Philadelphia: A Great Large City for Retiring in Good Health

PhillyPopulation: 1,567,442

Cost of living: 119.5 (national median: 100)

Median home price: $180,000 (national median: $185,000)

Healthy highlight: Philadelphia’s annual Broad Street Run is the largest 10-mile race in the country. This year, more than 40,000 runners took to the course in the pouring rain.

For retirees eager to keep their mind and body in motion, Philadelphia offers no shortage of activities. The culturally inclined can take in the art at the city’s world-class museums, including the Philadelphia Museum of Art and the Barnes Foundation. Or they can attend concerts and lectures at the Kimmel Center for the Performing Arts, whose fall lineup includes the touring cast of An American in Paris and chef and author Anthony Bourdain.

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Health-conscious retirees might spend their mornings shopping for fresh produce, meats and cheeses (and maybe the occasional cannoli) at the Ninth Street Italian Market or going for a bike ride among the gaggles of runners, walkers and strollers on scenic Kelly Drive. What’s more, Philly is home to several excellent university health systems, including those at Thomas Jefferson University and the University of Pennsylvania.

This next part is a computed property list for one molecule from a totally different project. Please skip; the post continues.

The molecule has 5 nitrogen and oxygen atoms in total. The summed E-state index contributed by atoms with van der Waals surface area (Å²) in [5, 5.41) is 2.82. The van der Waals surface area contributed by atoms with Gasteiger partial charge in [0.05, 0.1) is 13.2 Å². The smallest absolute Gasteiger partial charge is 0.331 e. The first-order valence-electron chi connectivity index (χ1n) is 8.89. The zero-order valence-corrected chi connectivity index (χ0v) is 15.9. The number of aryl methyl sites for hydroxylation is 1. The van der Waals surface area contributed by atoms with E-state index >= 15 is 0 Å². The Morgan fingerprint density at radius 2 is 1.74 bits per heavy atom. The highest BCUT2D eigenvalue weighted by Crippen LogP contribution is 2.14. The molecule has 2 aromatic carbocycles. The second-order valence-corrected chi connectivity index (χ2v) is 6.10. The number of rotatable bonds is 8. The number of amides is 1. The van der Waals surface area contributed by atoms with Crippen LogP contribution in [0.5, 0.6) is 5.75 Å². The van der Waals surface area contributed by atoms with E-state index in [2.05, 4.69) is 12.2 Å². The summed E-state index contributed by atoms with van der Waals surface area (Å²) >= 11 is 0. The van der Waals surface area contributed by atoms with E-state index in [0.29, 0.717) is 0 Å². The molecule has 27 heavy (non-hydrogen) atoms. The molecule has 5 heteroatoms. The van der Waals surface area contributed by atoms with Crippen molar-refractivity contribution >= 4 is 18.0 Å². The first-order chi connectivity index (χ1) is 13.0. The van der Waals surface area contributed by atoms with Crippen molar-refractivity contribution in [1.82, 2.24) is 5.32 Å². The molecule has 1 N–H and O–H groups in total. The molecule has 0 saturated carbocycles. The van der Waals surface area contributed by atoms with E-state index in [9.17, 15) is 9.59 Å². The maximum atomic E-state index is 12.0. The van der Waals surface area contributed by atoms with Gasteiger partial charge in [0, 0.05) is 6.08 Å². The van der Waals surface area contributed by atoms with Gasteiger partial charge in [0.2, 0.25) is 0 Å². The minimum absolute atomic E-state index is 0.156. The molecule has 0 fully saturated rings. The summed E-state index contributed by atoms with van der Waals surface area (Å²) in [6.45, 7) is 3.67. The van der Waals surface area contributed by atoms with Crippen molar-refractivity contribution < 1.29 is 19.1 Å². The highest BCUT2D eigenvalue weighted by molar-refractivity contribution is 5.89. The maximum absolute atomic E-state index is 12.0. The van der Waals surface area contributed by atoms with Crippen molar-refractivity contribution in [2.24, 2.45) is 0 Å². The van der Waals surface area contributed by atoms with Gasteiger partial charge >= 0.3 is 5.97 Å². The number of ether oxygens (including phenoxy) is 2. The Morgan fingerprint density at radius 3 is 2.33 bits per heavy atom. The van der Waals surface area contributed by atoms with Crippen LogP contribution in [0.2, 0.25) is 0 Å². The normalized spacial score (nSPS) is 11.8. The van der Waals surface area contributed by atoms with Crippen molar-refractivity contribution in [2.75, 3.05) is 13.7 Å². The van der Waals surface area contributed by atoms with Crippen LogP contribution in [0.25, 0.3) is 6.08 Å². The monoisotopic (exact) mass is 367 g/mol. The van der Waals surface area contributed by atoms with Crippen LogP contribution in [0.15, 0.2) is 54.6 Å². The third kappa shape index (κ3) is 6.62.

Each of Philadelphia’s neighborhoods has its own flavor, says Heather Petrone-Shook, a real estate agent at Long and Foster and a member of the Greater Philadelphia Association of Realtors. If you don’t want all the hustle and bustle of city life, she says, Manayunk, just 20 minutes from Center City Philadelphia via Septa Regional Rail (people age 65 and up ride free), offers a blend of urban amenities and small-town charm. The neighborhood scores major walkability points thanks to its bustling mile-long Main Street corridor. Main Street boasts seemingly one or two of everything, from bars and restaurants to high-end clothing boutiques to quirky record stores and antiques shops. Just steps from Main Street, active residents can visit the Venice Island Performing Arts and Recreation Center, with basketball courts and a 250-seat theater, or walk along the Manayunk Canal Towpath–a two-mile boardwalk that connects with more than 60 miles of trail along the Schuylkill River.

Formerly known as a haven for Philly college students, Manayunk’s housing prices, location and improving amenities have recently brought empty nesters to the neighborhood in droves, says Jane Lipton, executive director of the Manayunk Development Corp. Renovated townhomes built from 1900 to 1920 with three bedrooms and two bathrooms sell for about $220,000 to $350,000. New homes, most of them 2,000 square feet or more with garages, start at about $550,000, she says.

Pennsylvania is tax-friendly for retirees. The Keystone State doesn’t tax retirement income for residents age 59A1/2 or older, income from individual or workplace retirement accounts, or Social Security benefits.

(Source: TCA)